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Is there a word for this? Independent discovery of a previously known thing?
February 23, 2012 8:57 AM   Subscribe

Is there a word for this? Independently coming up with a "breakthrough idea" that turns out to have been previously discovered and explored.

Yesterday, I came up with what I thought was a completely independent, brilliant idea. Then I find out the idea was invented and fully explored in the 1970s. People won awards and accolades for this. Now, mind you, they did the full experimentation and publishing work for it, too. But still ... the exact same idea. Given the right timing, I could have won those awards and accolades.

There must be a word for this.
posted by Cool Papa Bell to Grab Bag (20 answers total) 6 users marked this as a favorite
 
We call that unoriginal where I come from, or possibly "revisited" if you are trying to apply it to contemporary times.
posted by michaelh at 8:59 AM on February 23, 2012


Patent lawyers call this "Independent Invention", and in the US at least, it's not a defense against patent infringement.
posted by Oktober at 9:01 AM on February 23, 2012 [3 favorites]


Multiple discovery is when the thing happens at the same time, e.g. both Newton and Liebniz discovered calculus at almost exactly the same time despite having very little in the way of communication.

But if you simply stumble across something someone else has already fully worked out, I think it's called "not doing the research".
posted by valkyryn at 9:01 AM on February 23, 2012


In relation to knitting technique, Elizabeth Zimmerman calls this "unventing." She pretty much assumed that, people having knitted so much, for so long, any clever thing she figured out had already been invented by some other person, long, long ago, and didn't take credit for discovering, only for unventing.
posted by BrashTech at 9:02 AM on February 23, 2012


If I had to coin a term, it'd be convergent invention (w/ the obvious parallel to evolution) Eponysterically, it seems others have used this term before.
posted by MangyCarface at 9:14 AM on February 23, 2012


I've come to think of it as "reviewing the literature".
posted by mediated self at 9:16 AM on February 23, 2012


People into varying degrees of "woo" talk a lot about the hundredth monkey effect.
posted by gerryblog at 9:21 AM on February 23, 2012


Scientists often refer to being "scooped", like reporters, when someone working in their field comes out with a paper on the exact subject that they've been working on. This is relevant to your question because I've also heard people jokingly say "I got scooped 20 years ago" when they discover a 20-year-old paper that addresses the exact problem that they've been thinking about in the present day. "Pre-scooped" might be a good way of putting it.
posted by Johnny Assay at 9:31 AM on February 23, 2012


But if you simply stumble across something someone else has already fully worked out, I think it's called "not doing the research".

I've come to think of it as "reviewing the literature".

No, that's not what he's asking. He didn't stumble across someone else's idea. He had the idea independently, but it turned out someone else had already had the idea. They also fleshed it out by doing research, but the OP did not get the idea from that research.
posted by spaltavian at 9:32 AM on February 23, 2012


The word is "anticipatory plagiarism". It's what occurs "when someone steals your original idea and publishes it a hundred years before you were born" (source).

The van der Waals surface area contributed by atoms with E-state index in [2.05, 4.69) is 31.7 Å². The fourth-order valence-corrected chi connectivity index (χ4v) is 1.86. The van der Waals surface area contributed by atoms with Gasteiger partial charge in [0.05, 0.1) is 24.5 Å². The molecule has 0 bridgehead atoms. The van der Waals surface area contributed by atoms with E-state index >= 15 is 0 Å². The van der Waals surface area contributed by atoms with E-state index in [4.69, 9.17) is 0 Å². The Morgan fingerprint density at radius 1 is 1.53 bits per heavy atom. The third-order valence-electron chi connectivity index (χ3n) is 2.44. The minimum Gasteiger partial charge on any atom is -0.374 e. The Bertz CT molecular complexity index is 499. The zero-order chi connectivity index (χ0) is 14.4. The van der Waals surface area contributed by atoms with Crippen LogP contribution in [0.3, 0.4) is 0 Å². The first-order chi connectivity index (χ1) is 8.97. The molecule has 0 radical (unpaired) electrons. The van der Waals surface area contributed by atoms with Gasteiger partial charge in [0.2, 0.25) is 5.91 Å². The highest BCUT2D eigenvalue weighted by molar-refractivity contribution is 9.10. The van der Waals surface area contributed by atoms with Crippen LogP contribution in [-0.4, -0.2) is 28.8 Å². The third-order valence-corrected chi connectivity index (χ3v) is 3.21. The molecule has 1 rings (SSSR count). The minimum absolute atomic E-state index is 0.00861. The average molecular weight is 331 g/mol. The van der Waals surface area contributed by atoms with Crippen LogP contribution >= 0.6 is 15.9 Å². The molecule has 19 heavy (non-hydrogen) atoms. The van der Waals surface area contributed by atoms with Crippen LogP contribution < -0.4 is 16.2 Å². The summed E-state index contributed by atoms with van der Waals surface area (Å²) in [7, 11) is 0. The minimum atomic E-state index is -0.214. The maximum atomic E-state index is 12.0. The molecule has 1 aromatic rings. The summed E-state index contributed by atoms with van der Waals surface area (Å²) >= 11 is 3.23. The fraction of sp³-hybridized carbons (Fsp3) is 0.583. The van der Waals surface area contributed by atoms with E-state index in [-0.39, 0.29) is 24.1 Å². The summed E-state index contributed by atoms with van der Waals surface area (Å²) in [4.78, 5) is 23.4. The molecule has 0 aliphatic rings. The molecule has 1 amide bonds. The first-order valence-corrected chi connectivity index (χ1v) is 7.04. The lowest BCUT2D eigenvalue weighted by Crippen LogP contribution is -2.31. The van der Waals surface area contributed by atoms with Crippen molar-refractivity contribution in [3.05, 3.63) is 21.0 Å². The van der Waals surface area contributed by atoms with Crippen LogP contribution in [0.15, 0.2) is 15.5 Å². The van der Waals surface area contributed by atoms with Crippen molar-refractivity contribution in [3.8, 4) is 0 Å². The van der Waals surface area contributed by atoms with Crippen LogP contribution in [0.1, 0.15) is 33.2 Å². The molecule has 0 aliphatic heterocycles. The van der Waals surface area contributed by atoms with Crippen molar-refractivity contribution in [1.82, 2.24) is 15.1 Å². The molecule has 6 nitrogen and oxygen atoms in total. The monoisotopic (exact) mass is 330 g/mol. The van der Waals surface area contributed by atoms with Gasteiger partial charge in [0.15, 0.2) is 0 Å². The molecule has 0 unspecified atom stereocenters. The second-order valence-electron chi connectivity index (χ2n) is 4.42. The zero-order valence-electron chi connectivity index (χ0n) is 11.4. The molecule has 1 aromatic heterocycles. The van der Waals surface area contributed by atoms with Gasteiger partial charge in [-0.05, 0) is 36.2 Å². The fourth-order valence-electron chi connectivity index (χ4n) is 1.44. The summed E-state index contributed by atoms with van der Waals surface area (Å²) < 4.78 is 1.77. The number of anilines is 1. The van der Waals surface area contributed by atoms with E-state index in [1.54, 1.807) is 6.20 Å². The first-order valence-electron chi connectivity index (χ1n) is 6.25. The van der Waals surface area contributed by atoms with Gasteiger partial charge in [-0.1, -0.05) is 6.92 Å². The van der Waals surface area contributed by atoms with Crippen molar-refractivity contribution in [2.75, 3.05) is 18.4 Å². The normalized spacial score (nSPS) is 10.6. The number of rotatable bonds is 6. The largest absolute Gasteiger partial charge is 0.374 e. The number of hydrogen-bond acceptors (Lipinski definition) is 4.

posted by faustdick at 9:32 AM on February 23, 2012 [11 favorites]


Then I find out the idea was invented and fully explored in the 1970s. People won awards and accolades for this.

There's a pretty significant chance that if it was that important, it's been fully integrated into the zeitgeist by now, and you might have just put it together backwards from the follow on concepts.
posted by empath at 9:33 AM on February 23, 2012 [3 favorites]


This experience is usually referred to as "90% of your career as a scientist."

Also, what empath said above. When an idea is really important, it shifts the whole field in a hundred subtle ways, all of which make the idea less surprising, more "natural," and easier to rediscover, even for people who have never heard it explicitly stated.
posted by escabeche at 10:01 AM on February 23, 2012 [3 favorites]


I feel your pain here as I was once well on my way to inventing the Wankel Rotary engine until I realized where I was going. (I started with the concepts of cosine and "top dead center" which I suspect is where Wankel started.)

So if there is a generally accepted term, it's wrong and Faustdick is right.
posted by Kid Charlemagne at 10:04 AM on February 23, 2012 [1 favorite]


"Shitty luck"? :)
posted by Falwless at 10:48 AM on February 23, 2012 [1 favorite]


It's called either, take your pick, "A day late and a dollar short", "Re-inventing the wheel", or "Great minds think alike."
posted by three blind mice at 11:25 AM on February 23, 2012


In Maggie Boden's book "The Creative Mind" she calls the act of inventing something that is new to the inventor p-creativity (psychological creativity) and that of inventing something that has never been invented in the world before h-creativity (historical creativity). So your idea is p-creative but not h-creative.
posted by Jabberwocky at 11:30 AM on February 23, 2012


I'm told the Italian colloquialism that maps to the American "reinventing the wheel" is "You have discovered hot water."
posted by Pickman's Next Top Model at 11:39 AM on February 23, 2012 [4 favorites]


Gazumped
posted by IndigoJones at 4:00 PM on February 23, 2012


I've always called this a duh-piphany.
posted by Awakened at 10:56 PM on February 23, 2012 [1 favorite]


Medical researcher discovers integration, gets 75 citations
posted by j03 at 10:56 PM on February 23, 2012


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